‘Clear, transparent and comparable’: Beauty giants launch EcoBeautyScore Consortium

By Kacey Culliney

- Last updated on GMT

Henkel, L’Oréal, LVMH, Natura &Co and Unilever spearheaded the formation of the beauty consortium back in September 2021 [Getty Images]
Henkel, L’Oréal, LVMH, Natura &Co and Unilever spearheaded the formation of the beauty consortium back in September 2021 [Getty Images]

Related tags Environment green beauty refill revolution circular beauty circular economy L'oréal Sustainability sustainable beauty Unilever Natura &Co

A group of beauty majors have kickstarted an EcoBeautyScore Consortium, set to establish a brand-agnostic and transparent global environmental impact scoring system by the end of this year.

The beauty majors initially announced plans to form the consortium back in September 2021​, with Henkel, L’Oréal, LVMH, Natura &Co and Unilever spearheading the formation. Executives from each company at the time told CosmeticsDesign-Europe developing an industry-wide environmental impact system was critical for the sustainable future of cosmetics​.

Now made up of 36*​ large and small companies and associations spanning four continents, the founding brands said the consortium was “truly global and inclusive”, ​though hopes were that even more companies and associations would join in time.

“The Consortium is open to all cosmetics and personal care companies, regardless of their size or resources (...) All companies will benefit from the pre-existing work and are invited to contribute with their own experience.”

*EcoBeauty Consortium members as of February 2022​: Amorepacific, Babor, Beiersdorf, Colgate-Palmolive, Cosmébio, COSMED, Cosmetic Valley, Cosmetics Europe, cosnova, Coty, The Estée Lauder Companies, Eugène Perma, FEBEA, The Fragrance Creators Association, Henkel, IKW Beauty Care, The International Fragrance Association, Johnson & Johnson Consumer Inc., JUST International AG, Kao, L’Oréal Groupe, LVMH, Nafigate, NAOS, Natrue, Natura &Co, NOHBA, Oriflame, P&G, Paragon Nordic, Puig, PZ Cussons, Shiseido, Sisley, STANPA, Unilever.

Prototype scoring system by end of 2022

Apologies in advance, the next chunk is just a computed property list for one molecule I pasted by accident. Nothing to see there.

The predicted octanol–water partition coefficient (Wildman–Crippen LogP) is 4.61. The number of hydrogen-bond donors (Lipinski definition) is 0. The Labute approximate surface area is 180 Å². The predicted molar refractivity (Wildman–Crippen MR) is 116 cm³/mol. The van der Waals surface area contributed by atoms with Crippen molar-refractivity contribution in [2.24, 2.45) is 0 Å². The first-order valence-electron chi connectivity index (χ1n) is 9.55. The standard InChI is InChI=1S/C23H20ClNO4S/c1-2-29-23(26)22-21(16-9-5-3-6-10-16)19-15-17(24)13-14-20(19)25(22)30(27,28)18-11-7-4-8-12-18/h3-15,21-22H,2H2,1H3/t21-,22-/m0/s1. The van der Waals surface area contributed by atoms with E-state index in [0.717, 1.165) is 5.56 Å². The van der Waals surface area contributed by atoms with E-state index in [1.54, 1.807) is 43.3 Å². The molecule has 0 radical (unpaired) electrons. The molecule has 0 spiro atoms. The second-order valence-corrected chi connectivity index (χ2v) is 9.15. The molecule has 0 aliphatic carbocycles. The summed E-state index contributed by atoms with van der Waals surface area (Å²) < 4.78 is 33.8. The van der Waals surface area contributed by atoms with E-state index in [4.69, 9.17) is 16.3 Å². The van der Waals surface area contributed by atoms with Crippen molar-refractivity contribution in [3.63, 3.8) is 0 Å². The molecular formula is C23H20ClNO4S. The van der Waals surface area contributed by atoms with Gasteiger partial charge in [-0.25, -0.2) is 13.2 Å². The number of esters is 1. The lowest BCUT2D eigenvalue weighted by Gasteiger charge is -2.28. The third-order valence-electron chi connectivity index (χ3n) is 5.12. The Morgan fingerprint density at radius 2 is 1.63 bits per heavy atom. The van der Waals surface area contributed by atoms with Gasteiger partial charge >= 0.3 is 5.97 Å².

The founding members said all 36 consortium members had now started to work together in thematic working groups to launch a prototype environmental impact footprinting and scoring system. These groups and all consortium members were working with, and would continue to work with, sustainability consultancy Quantis and consult external experts, including scientists, academics, and NGOs, throughout the process to ensure the system was “as inclusive as possible”.

The initial assessment and scoring system prototype would be published by the end of 2022, with all work verified by independent parties, and used on a “strictly voluntary basis”​ by consortium participants and other interested parties. The brand-agnostic scoring system would firstly focus on a selection of beauty product categories but would have “global scope”​ from the offset, the group said.

Consortium members were aiming to achieve four key goals: to develop a common method for measuring environmental impacts throughout the lifecycle of beauty products; create a common database; offer a common assessment tool; and establish a harmonised scoring system.

Responding to ‘growing consumer demand’ in beauty

The overall aim of the scoring system was to help provide beauty consumers with “clear, transparent, and comparable environmental impact information, based on a common science-based methodology”, ​according to the founding members.

Joachim Kremer, senior manager of global sustainability at Henkel Beauty Care, said it was important consumers could compare “like-for-life products across different brands”​ and make “informed purchasing decisions”. ​Alexandra Palt, executive VP and chief corporate responsibility officer at L’Oréal, agreed, noting there was “growing consumer demand”​ for greater transparency around the environmental impact of cosmetic products.

The founding members said the system would, importantly, provide “greater transparency”​ on all aspects of a cosmetic product – formula, packaging and usage. The launch was also timely, they said, given 42% of global consumers were interested in buying brands that concentrated on circular and sustainable practices, according to a recent report from the Capgemini Research Institute.

Recent consumer research from GlobalData also showed rising interest in carbon footprint claims and a more generally heightened concern around climate change​. One of WGSN’s beauty ‘personas’ to watch in 2023 was also ‘refillutionaries’​ – ethical consumers looking for alternative beauty products and business models that could drive positive change, including refills, recyclables and solid formats.

CosmeticsDesign-Europe highlighted the ‘Refill Revolution’ as a key beauty trend to watch in 2022​ as consumers across the EMEA region signalled they were ready to shift to refill models in beauty.

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